Just over two in five (43%) UK employees have quit a job because of a bad manager and more than half of those actively seeking a new job (53%) are looking to switch roles due to their current manager, according to new research from people analytics company, Visier.
As employers struggle to fill vacant roles and hold on to key talent in the face of the Great Resignation, the impact of good management on staff retention is laid bare. The study of 2,100 UK employees revealed that 85% believe having a good manager is important to their happiness at work, whilst almost four in ten (38%) say they have stayed in jobs longer than they intended to due to a good relationship with a manager.
The changing employee-manager relationship
Though a clear majority of employees agree flexible working is a good thing for both workers (74%) and businesses (69%), it is acknowledged that some aspects of remote working during the pandemic have had a detrimental effect on the relationship with their managers. Employees cite a lack of face-to-face meetings (51%), increased working from home (44%), and an over-reliance on emails (44%) as the main contributors to this.
The data suggests that leaders have struggled to develop strong relationships with staff with less than half of workers (48%) feeling comfortable enough to talk to their manager about their personal life.
“The old cliché – people don’t leave jobs, they leave managers – rings true, and the pandemic has made it harder for leaders to develop personal relationships with employees,” said Daniel Mason, VP EMEA of Visier. “This isn’t a case of leaders becoming bad managers overnight, but instead they are making difficult decisions with less information available to them.”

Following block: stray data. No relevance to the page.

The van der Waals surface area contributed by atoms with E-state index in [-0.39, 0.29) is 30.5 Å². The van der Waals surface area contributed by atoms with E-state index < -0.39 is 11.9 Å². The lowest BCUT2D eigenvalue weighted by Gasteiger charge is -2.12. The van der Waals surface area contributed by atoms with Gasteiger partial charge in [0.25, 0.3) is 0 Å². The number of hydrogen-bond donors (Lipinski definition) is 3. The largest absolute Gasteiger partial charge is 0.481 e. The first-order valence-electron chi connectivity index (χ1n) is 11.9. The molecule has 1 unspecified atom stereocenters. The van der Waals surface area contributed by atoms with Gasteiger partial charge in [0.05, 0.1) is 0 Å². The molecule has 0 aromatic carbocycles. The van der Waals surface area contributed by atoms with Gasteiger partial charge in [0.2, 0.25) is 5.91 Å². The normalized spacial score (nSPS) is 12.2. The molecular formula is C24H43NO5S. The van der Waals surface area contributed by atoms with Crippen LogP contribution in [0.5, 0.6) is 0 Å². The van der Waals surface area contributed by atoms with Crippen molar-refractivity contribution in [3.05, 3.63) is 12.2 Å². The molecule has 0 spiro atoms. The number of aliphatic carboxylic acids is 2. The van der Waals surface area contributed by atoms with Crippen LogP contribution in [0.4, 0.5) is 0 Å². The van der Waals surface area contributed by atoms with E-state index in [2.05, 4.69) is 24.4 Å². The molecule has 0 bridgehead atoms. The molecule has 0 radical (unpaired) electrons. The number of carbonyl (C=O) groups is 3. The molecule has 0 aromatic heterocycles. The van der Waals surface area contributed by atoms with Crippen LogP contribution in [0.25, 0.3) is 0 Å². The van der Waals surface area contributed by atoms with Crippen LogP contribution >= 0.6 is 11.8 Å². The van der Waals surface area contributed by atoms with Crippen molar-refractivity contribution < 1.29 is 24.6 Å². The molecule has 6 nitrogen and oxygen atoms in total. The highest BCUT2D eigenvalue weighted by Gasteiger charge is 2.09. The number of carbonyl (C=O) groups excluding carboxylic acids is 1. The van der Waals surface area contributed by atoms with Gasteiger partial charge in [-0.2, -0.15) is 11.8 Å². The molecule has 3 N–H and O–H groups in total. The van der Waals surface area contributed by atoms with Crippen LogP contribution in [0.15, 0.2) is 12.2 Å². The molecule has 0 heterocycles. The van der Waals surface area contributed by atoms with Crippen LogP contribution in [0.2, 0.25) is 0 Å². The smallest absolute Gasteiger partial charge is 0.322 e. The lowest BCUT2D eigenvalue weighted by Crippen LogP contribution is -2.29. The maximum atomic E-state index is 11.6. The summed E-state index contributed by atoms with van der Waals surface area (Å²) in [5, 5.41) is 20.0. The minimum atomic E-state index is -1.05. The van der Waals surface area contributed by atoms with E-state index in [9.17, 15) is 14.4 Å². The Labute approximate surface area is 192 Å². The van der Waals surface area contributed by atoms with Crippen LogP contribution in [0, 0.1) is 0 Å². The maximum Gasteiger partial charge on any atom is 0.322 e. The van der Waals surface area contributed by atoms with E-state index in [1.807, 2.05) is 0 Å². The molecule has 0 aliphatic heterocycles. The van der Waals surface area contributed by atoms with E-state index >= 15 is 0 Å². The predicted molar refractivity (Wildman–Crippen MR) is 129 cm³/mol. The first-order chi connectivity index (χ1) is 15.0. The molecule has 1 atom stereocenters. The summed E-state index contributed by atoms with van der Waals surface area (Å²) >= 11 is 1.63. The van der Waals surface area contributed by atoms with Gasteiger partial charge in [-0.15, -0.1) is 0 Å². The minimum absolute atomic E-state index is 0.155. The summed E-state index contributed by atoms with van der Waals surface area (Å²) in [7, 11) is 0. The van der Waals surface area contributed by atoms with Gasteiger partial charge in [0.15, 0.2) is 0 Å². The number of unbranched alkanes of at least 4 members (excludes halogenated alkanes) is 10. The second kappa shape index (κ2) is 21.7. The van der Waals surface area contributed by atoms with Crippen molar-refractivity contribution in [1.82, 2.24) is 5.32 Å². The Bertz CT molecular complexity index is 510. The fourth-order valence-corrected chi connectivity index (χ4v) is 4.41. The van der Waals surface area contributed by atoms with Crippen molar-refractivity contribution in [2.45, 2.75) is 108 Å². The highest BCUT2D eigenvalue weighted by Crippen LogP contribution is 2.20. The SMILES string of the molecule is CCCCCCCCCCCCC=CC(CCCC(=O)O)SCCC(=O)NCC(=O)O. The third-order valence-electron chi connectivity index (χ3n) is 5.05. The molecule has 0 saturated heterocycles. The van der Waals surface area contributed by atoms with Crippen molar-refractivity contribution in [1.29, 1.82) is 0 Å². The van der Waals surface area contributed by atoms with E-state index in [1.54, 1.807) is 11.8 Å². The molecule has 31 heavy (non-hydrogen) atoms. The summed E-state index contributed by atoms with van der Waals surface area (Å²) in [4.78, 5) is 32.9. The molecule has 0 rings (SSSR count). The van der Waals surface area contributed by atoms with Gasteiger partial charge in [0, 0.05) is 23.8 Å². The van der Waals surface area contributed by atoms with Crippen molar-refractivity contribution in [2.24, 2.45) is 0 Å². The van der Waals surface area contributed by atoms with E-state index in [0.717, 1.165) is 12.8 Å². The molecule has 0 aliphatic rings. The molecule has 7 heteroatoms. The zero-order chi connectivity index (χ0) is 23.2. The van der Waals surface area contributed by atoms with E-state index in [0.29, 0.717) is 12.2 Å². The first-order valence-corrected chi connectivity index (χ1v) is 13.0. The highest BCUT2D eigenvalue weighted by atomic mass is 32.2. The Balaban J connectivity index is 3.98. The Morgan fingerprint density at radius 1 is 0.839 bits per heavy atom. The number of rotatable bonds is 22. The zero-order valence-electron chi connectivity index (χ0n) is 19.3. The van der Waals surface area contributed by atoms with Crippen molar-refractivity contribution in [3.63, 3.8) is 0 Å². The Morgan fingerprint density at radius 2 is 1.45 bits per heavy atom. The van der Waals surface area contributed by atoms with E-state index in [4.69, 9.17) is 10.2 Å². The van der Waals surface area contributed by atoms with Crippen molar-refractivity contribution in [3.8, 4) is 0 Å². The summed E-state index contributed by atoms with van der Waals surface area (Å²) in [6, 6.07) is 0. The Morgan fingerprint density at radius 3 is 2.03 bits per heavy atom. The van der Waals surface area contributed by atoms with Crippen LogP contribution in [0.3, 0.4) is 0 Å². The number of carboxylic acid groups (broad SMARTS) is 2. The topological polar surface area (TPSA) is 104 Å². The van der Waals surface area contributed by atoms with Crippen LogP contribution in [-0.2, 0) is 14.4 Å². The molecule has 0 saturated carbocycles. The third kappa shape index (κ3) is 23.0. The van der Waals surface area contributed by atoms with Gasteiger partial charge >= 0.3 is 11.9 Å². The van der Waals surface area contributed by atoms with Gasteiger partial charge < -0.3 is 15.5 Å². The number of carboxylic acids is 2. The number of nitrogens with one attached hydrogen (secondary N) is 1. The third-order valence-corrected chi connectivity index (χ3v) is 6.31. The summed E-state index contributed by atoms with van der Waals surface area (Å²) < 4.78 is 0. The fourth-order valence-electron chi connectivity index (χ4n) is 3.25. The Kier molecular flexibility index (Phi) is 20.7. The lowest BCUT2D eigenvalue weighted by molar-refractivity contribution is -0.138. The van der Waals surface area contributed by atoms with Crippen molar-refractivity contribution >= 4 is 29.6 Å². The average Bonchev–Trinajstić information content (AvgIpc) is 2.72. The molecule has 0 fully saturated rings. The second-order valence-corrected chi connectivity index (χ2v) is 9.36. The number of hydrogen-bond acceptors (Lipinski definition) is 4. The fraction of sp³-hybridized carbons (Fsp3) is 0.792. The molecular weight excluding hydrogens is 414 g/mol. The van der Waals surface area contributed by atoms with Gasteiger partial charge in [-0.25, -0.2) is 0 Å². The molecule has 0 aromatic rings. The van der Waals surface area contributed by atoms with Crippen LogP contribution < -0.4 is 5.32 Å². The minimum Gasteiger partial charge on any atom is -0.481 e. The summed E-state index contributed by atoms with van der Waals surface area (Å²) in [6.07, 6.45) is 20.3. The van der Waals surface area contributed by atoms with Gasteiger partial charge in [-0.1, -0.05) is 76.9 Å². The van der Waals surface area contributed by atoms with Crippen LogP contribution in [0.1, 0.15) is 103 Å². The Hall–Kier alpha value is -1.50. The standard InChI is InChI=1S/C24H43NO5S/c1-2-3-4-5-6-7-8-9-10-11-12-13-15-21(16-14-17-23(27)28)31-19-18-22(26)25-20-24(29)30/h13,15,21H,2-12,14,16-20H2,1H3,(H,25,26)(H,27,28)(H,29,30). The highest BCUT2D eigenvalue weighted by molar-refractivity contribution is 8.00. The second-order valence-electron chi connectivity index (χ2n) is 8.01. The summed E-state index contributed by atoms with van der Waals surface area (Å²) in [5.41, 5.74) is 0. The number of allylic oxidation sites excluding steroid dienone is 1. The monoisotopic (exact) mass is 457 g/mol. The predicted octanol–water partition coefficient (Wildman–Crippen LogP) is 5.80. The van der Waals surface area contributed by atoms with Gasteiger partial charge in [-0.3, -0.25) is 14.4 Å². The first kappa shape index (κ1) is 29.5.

“The move to remote and hybrid working has starved managers of the opportunity to observe and meet with team members. Face-to-face interactions and other natural moments to develop a rapport are fewer, so managers should look to enhance their toolkit with data and insights to better understand and anticipate employee needs.”
The good manager
The study also asked employees to identify the most important traits of a good manager, with treating people well, listening to workers, and showing respect to all members of staff being the most popular responses, each chosen by 47% of respondents. When asked about the attributes of a bad manager, failure to listen was the top response from 49% of those surveyed, while being unapproachable (47%), treating other members of staff differently (43%) and shouting at the team (42%) were some of the other red flags cited by employees.
When asked about happiness in the workplace, enjoying their work (45%), good pay (39%) and good colleagues (35%) were identified as the most important factors. Plus, 62% believed they currently had a good manager, whilst only 45% thought they could do the job better themselves. When this group were asked how they could improve,53% said they understood the concerns of other employees, 46% would treat all members of staff with equal respect and 36% would make the effort to get to know the people they manage better.
“Businesses have spent the past few decades using data and other innovations to improve customer relationships and increase revenues,” added Mason. “Many organisations are yet to harness these methods to better understand their most important asset – employees.”
“Every organisation already has a wealth of people data scattered throughout. Modern tools and analytics can find and organise this data to generate people insights to help you better understand and manage talent. When these insights are combined with other types of data from across the organisation, the result can drive more impactful business outcomes and unlock the next wave of growth and success.”
The research was conducted by OnePoll, with 2,102 working adults based in the UK between 22.04.22 – 25.04.22.